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The Sorrows of an American: A Novelby Siri Hustvedt
Synopses & Reviews
The Sorrows of an American is a soaring feat of storytelling about the immigrant experience and the ghosts that haunt families from one generation to another
When Erik Davidsen and his sister, Inga, find a disturbing note from an unknown woman among their dead father's papers, they believe he may be implicated in a mysterious death. The Sorrows of an American tells the story of the Davidsen family as brother and sister uncover its secrets and unbandage its wounds in the year following their father's funeral.
Returning to New York from Minnesota, the grieving siblings continue to pursue the mystery behind the note. While Erik's fascination with his new tenants and emotional vulnerability to his psychiatric patients threaten to overwhelm him, Inga is confronted by a hostile journalist who seems to know a secret connected to her dead husband, a famous novelist. As each new mystery unfolds, Erik begins to inhabit his emotionally hidden father's history and to glimpse how his impoverished childhood, the Depression, and the war shaped his relationship with his children, while Inga must confront the reality of her husband's double life.
A novel about fathers and children, listening and deafness, recognition and blindness; the pain of speaking and the pain of keeping silent, the ambiguities of memory, loneliness, illness, and recovery. Siri Hustvedt's exquisitely moving prose reveals one family's hidden sorrows through an extraordinary mosaic of secrets and stories that reflect the fragmented nature of identity itself.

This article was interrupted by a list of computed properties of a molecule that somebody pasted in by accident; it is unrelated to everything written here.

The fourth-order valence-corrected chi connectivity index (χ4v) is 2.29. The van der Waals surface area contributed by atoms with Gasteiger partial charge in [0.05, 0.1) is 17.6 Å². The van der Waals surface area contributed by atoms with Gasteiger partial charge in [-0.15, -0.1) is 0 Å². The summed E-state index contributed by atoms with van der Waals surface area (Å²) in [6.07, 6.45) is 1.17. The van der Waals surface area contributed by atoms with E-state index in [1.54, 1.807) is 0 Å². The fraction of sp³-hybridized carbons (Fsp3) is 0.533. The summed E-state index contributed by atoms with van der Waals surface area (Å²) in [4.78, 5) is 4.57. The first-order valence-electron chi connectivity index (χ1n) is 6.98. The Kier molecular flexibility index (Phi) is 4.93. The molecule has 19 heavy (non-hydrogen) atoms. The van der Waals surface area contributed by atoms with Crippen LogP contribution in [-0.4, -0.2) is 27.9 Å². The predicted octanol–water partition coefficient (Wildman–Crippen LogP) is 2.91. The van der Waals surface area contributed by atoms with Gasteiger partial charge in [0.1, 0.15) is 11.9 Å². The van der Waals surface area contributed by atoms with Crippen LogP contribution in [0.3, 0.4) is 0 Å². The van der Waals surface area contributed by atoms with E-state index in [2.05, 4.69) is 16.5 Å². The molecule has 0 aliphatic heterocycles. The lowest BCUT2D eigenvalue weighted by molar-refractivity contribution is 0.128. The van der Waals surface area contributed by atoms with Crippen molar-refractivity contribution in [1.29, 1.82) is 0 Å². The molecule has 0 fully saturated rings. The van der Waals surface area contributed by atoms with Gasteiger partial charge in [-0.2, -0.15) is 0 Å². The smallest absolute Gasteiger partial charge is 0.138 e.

When Erik Davidsen and his sister, Inga, find a disturbing note among their late father's papers, they believe he may be implicated in a mysterious death. The Sorrows of an American tells the story of the Davidsen family as brother and sister unbandage its wounds in the year following their father's funeral. Erik is a psychiatrist dangerously vulnerable to his patients; Inga is a writer whose late husband, a famous novelist, seems to have concealed a secret life. Interwoven with each new mystery in their lives are discoveries about their father's youth--poverty, the War, the Depression--that bring new implications to his relationship with his children.
This masterful novel reveals one family's hidden sorrows in an "elegant meditation on familial grief, memory, and imagination" (Minneapolis Star-Tribune).
Siri Hustvedt is the
About the Author
Siri Hustvedtis the author of the novels What I Loved, The Blindfold, and The Enchantment of Lily Dahl, as well as two collections of essays, A Plea for Eros and Mysteries of the Rectangle. She lives in Brooklyn with her husband, Paul Auster.
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